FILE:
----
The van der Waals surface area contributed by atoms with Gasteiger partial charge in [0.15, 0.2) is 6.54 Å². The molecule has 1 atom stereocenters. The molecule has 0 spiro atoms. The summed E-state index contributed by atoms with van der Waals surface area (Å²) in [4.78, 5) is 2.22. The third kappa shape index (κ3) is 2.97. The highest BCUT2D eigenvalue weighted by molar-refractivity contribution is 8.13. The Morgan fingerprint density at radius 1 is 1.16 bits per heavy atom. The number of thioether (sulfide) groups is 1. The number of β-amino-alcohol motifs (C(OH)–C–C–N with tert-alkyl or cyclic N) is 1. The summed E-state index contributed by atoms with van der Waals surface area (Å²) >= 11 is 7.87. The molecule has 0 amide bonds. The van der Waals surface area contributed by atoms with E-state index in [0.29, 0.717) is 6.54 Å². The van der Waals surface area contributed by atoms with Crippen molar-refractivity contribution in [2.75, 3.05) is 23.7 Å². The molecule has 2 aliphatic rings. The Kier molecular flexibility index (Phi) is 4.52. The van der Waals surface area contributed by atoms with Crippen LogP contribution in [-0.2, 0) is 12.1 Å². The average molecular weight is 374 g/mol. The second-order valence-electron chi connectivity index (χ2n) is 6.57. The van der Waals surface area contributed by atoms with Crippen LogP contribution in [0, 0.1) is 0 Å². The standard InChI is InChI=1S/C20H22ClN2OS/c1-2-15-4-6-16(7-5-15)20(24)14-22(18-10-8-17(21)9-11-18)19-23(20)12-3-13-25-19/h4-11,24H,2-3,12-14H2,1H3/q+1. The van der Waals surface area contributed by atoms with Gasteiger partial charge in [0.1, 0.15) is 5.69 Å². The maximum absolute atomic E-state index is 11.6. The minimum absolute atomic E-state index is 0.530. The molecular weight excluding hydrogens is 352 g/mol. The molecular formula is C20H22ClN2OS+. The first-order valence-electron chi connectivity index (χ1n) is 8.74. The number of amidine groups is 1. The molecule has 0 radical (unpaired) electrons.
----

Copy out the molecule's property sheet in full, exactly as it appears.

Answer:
The van der Waals surface area contributed by atoms with Gasteiger partial charge in [0.15, 0.2) is 6.54 Å². The molecule has 1 atom stereocenters. The molecule has 0 spiro atoms. The summed E-state index contributed by atoms with van der Waals surface area (Å²) in [4.78, 5) is 2.22. The third kappa shape index (κ3) is 2.97. The highest BCUT2D eigenvalue weighted by molar-refractivity contribution is 8.13. The Morgan fingerprint density at radius 1 is 1.16 bits per heavy atom. The number of thioether (sulfide) groups is 1. The number of β-amino-alcohol motifs (C(OH)–C–C–N with tert-alkyl or cyclic N) is 1. The summed E-state index contributed by atoms with van der Waals surface area (Å²) >= 11 is 7.87. The molecule has 0 amide bonds. The van der Waals surface area contributed by atoms with E-state index in [0.29, 0.717) is 6.54 Å². The van der Waals surface area contributed by atoms with Crippen molar-refractivity contribution in [2.75, 3.05) is 23.7 Å². The molecule has 2 aliphatic rings. The Kier molecular flexibility index (Phi) is 4.52. The van der Waals surface area contributed by atoms with Crippen LogP contribution in [-0.2, 0) is 12.1 Å². The average molecular weight is 374 g/mol. The second-order valence-electron chi connectivity index (χ2n) is 6.57. The van der Waals surface area contributed by atoms with Crippen LogP contribution in [0, 0.1) is 0 Å². The standard InChI is InChI=1S/C20H22ClN2OS/c1-2-15-4-6-16(7-5-15)20(24)14-22(18-10-8-17(21)9-11-18)19-23(20)12-3-13-25-19/h4-11,24H,2-3,12-14H2,1H3/q+1. The van der Waals surface area contributed by atoms with Gasteiger partial charge in [0.1, 0.15) is 5.69 Å². The maximum absolute atomic E-state index is 11.6. The minimum absolute atomic E-state index is 0.530. The molecular weight excluding hydrogens is 352 g/mol. The molecular formula is C20H22ClN2OS+. The first-order valence-electron chi connectivity index (χ1n) is 8.74. The number of amidine groups is 1. The molecule has 0 radical (unpaired) electrons.